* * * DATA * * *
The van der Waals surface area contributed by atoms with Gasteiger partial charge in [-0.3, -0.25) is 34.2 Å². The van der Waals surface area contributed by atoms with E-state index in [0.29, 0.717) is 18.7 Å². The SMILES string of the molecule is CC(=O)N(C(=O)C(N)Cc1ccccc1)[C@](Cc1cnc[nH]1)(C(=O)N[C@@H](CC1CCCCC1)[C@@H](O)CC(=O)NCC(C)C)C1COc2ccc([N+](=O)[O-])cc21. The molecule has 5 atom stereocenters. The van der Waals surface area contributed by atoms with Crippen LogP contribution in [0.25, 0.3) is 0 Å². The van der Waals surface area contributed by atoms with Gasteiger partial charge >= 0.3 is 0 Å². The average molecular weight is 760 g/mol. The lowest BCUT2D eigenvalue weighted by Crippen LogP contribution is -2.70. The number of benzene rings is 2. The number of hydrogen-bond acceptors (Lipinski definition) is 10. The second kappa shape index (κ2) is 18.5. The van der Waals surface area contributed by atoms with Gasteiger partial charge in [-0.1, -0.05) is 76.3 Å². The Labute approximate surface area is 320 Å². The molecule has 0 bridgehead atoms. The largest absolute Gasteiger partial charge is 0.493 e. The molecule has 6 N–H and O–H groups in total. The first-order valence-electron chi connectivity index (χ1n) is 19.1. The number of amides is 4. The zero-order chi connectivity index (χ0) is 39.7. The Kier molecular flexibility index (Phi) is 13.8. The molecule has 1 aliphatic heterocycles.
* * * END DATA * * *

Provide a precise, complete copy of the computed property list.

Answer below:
The van der Waals surface area contributed by atoms with Gasteiger partial charge in [-0.3, -0.25) is 34.2 Å². The van der Waals surface area contributed by atoms with E-state index in [0.29, 0.717) is 18.7 Å². The SMILES string of the molecule is CC(=O)N(C(=O)C(N)Cc1ccccc1)[C@](Cc1cnc[nH]1)(C(=O)N[C@@H](CC1CCCCC1)[C@@H](O)CC(=O)NCC(C)C)C1COc2ccc([N+](=O)[O-])cc21. The molecule has 5 atom stereocenters. The van der Waals surface area contributed by atoms with Crippen LogP contribution in [0.25, 0.3) is 0 Å². The van der Waals surface area contributed by atoms with Gasteiger partial charge >= 0.3 is 0 Å². The average molecular weight is 760 g/mol. The lowest BCUT2D eigenvalue weighted by Crippen LogP contribution is -2.70. The number of benzene rings is 2. The number of hydrogen-bond acceptors (Lipinski definition) is 10. The second kappa shape index (κ2) is 18.5. The van der Waals surface area contributed by atoms with Gasteiger partial charge in [-0.1, -0.05) is 76.3 Å². The Labute approximate surface area is 320 Å². The molecule has 0 bridgehead atoms. The largest absolute Gasteiger partial charge is 0.493 e. The molecule has 6 N–H and O–H groups in total. The first-order valence-electron chi connectivity index (χ1n) is 19.1. The number of amides is 4. The zero-order chi connectivity index (χ0) is 39.7. The Kier molecular flexibility index (Phi) is 13.8. The molecule has 1 aliphatic heterocycles.